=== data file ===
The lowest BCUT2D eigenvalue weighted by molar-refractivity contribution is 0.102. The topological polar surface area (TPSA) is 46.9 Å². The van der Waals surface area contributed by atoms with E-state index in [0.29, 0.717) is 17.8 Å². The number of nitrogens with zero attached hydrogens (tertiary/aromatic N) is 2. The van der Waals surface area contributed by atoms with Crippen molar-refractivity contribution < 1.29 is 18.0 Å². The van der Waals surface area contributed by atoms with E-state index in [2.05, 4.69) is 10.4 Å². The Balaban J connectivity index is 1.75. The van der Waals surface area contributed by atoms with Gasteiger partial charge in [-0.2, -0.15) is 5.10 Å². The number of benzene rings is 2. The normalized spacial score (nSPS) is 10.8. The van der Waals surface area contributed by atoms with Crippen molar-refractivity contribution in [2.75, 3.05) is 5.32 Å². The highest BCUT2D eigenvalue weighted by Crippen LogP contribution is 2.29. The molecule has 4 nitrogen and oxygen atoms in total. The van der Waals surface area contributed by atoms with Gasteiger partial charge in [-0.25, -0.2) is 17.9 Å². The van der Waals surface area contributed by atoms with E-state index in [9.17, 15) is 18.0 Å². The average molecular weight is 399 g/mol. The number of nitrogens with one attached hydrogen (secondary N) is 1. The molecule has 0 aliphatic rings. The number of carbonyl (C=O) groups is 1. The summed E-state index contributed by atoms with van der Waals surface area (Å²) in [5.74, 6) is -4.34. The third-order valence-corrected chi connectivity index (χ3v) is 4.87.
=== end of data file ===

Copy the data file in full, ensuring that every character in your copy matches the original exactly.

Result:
The lowest BCUT2D eigenvalue weighted by molar-refractivity contribution is 0.102. The topological polar surface area (TPSA) is 46.9 Å². The van der Waals surface area contributed by atoms with E-state index in [0.29, 0.717) is 17.8 Å². The number of nitrogens with zero attached hydrogens (tertiary/aromatic N) is 2. The van der Waals surface area contributed by atoms with Crippen molar-refractivity contribution < 1.29 is 18.0 Å². The van der Waals surface area contributed by atoms with E-state index in [2.05, 4.69) is 10.4 Å². The Balaban J connectivity index is 1.75. The van der Waals surface area contributed by atoms with Gasteiger partial charge in [-0.2, -0.15) is 5.10 Å². The number of benzene rings is 2. The normalized spacial score (nSPS) is 10.8. The van der Waals surface area contributed by atoms with Crippen molar-refractivity contribution in [2.75, 3.05) is 5.32 Å². The highest BCUT2D eigenvalue weighted by Crippen LogP contribution is 2.29. The molecule has 4 nitrogen and oxygen atoms in total. The van der Waals surface area contributed by atoms with Gasteiger partial charge in [-0.25, -0.2) is 17.9 Å². The van der Waals surface area contributed by atoms with E-state index in [9.17, 15) is 18.0 Å². The average molecular weight is 399 g/mol. The number of nitrogens with one attached hydrogen (secondary N) is 1. The molecule has 0 aliphatic rings. The number of carbonyl (C=O) groups is 1. The summed E-state index contributed by atoms with van der Waals surface area (Å²) in [5.74, 6) is -4.34. The third-order valence-corrected chi connectivity index (χ3v) is 4.87.